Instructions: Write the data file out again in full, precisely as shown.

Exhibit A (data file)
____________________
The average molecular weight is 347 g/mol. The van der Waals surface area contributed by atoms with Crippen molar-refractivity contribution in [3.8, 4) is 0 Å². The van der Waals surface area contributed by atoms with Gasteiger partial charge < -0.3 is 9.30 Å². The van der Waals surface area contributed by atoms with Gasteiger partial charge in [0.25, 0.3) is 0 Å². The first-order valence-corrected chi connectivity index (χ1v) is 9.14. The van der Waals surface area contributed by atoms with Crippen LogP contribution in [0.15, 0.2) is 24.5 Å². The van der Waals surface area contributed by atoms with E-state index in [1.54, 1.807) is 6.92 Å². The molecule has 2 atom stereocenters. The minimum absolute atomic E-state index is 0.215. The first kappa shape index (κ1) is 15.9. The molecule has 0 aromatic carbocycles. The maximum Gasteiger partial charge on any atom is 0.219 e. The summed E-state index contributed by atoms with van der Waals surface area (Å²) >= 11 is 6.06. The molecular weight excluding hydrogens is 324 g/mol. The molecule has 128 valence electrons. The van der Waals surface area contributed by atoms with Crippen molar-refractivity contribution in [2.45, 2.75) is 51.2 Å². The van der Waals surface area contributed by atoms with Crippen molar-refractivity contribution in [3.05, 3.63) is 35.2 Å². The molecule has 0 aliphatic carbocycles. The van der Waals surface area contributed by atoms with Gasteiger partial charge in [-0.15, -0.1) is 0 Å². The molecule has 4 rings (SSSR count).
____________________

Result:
The average molecular weight is 347 g/mol. The van der Waals surface area contributed by atoms with Crippen molar-refractivity contribution in [3.8, 4) is 0 Å². The van der Waals surface area contributed by atoms with Gasteiger partial charge < -0.3 is 9.30 Å². The van der Waals surface area contributed by atoms with Gasteiger partial charge in [0.25, 0.3) is 0 Å². The first-order valence-corrected chi connectivity index (χ1v) is 9.14. The van der Waals surface area contributed by atoms with Crippen LogP contribution in [0.15, 0.2) is 24.5 Å². The van der Waals surface area contributed by atoms with E-state index in [1.54, 1.807) is 6.92 Å². The molecule has 2 atom stereocenters. The minimum absolute atomic E-state index is 0.215. The first kappa shape index (κ1) is 15.9. The molecule has 0 aromatic carbocycles. The maximum Gasteiger partial charge on any atom is 0.219 e. The summed E-state index contributed by atoms with van der Waals surface area (Å²) >= 11 is 6.06. The molecular weight excluding hydrogens is 324 g/mol. The molecule has 128 valence electrons. The van der Waals surface area contributed by atoms with Crippen molar-refractivity contribution in [2.45, 2.75) is 51.2 Å². The van der Waals surface area contributed by atoms with Crippen molar-refractivity contribution in [3.05, 3.63) is 35.2 Å². The molecule has 0 aliphatic carbocycles. The van der Waals surface area contributed by atoms with Gasteiger partial charge in [-0.15, -0.1) is 0 Å². The molecule has 4 rings (SSSR count).